SaaS as a business model appeals to companies and entrepreneurs as it requires a substantially smaller amount of money to reach an MVP. But it’s far from being easy or problem-free.
As a business model, SaaS is relatively new and very different from other business models, even from traditional software companies.
Traditional software companies need to build a complete infrastructure (multiple redundant networks, data centers, databases, security). Customers pay upfront in order to be able to download their software.
With SaaS, the product (software) is hosted on a cloud, which means there’s no need for an infrastructure that hosts the software. There’s also no need for an end-user license. Customers subscribe to a SaaS product and pay a monthly fee in order to get access to the software.
What Are the Pros and Cons of SaaS?
No need to spend money on infrastructure
SaaS businesses don’t require you to build infrastructure, so you can easily start and run your SaaS business without the need for a substantial initial investment. Building an IT infrastructure is costly, so the fact that you can avoid these expenses is probably the most attractive aspect of the SaaS business model.
Easy to access and use
Clients can access the SaaS software from any Internet-connected device and location. The SaaS software is already configured so customers can start using the SaaS application the moment it is installed.
No scalability or upgradeability obstacles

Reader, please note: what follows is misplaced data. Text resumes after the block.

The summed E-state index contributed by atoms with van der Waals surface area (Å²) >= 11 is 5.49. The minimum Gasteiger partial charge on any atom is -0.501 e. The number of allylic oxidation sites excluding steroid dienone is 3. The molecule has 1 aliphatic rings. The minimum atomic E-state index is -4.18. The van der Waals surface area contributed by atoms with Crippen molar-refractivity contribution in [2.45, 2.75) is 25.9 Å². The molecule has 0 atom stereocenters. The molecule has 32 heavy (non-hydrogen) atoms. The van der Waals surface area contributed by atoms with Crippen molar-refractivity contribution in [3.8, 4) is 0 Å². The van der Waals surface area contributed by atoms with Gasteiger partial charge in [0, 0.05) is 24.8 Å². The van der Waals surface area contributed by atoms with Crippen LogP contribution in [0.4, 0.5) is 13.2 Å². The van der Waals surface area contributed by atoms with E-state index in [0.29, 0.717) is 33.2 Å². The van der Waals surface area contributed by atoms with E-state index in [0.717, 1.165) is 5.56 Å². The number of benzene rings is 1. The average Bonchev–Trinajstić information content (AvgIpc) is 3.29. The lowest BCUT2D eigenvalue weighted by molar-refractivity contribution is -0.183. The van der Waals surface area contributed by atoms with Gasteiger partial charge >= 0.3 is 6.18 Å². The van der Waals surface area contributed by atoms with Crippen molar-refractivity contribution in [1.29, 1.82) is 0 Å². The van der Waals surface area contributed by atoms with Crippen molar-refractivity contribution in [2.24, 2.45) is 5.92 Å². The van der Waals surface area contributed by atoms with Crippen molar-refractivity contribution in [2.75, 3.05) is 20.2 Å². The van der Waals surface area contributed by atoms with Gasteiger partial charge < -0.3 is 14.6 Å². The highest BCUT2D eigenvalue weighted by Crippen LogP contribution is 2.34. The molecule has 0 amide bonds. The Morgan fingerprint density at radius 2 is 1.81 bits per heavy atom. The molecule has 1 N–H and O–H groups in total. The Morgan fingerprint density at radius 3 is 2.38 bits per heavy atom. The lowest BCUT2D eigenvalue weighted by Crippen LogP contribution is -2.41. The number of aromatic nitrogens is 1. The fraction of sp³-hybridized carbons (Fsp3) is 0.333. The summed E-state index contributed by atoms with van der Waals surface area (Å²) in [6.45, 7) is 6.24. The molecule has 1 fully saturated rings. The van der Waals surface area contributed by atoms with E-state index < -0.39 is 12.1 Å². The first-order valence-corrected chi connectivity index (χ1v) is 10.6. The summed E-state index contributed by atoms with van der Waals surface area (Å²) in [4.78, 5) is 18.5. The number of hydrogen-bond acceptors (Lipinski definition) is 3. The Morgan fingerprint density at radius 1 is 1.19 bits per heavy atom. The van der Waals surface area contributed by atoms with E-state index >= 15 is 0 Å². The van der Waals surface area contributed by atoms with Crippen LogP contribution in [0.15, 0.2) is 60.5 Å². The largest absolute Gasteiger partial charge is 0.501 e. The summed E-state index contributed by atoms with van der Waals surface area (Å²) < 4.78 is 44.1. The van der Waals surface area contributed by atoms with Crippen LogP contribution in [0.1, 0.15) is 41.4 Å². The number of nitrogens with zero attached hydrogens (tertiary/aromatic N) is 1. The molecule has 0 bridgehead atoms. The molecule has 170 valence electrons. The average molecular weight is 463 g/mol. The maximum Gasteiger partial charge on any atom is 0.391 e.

If your SaaS business grows, you’ll only need to upgrade the hosting service. On the other hand, traditional software companies need to have a plan in order to increase their server capacity.
The security of your SaaS software is of utmost importance. You need to make sure that all customer information and confidential data is securely stored and backed up. For instance, if you’re taking credit card payments, you’ll need to use a PCI-compliant payment gateway to process the orders. The same goes for project and customer usage data. Use a top-tier hosting service to ensure your SaaS is safe and resilient.
You might receive complaints related to performance, but these usually come from customers with a slow internet connection of an outdated version of their browser.
While server capacity is of no issue when it comes to scaling, money certainly is. As your SaaS business grows, you will need to add more developers, designers, sales reps, and other team members, which requires a substantial amount of money. You’ll also need some money for storage and security. All the cash you made in the initial stages will have to be reinvested.
How to create a SaaS business model that works?
If the SaaS business model looks appealing to you too, here are a few important facts you need to be aware of before you start building your product.
1. Be Prepared to Multitask
During the early stages of your SaaS company, you (the founder and CEO) will probably need to take care of a bunch of other stuff, such as sales, marketing, managing leads, creating content, interviewing job candidates, etc.
This means that you won’t have a team to support you (or your team will be very lean), so you’ll need to prioritize your tasks. Even though your main focus will be on acquiring new customers, you should not forget about your existing ones. In addition, you must continue working on your product in order to improve it in accordance with your customers’ needs.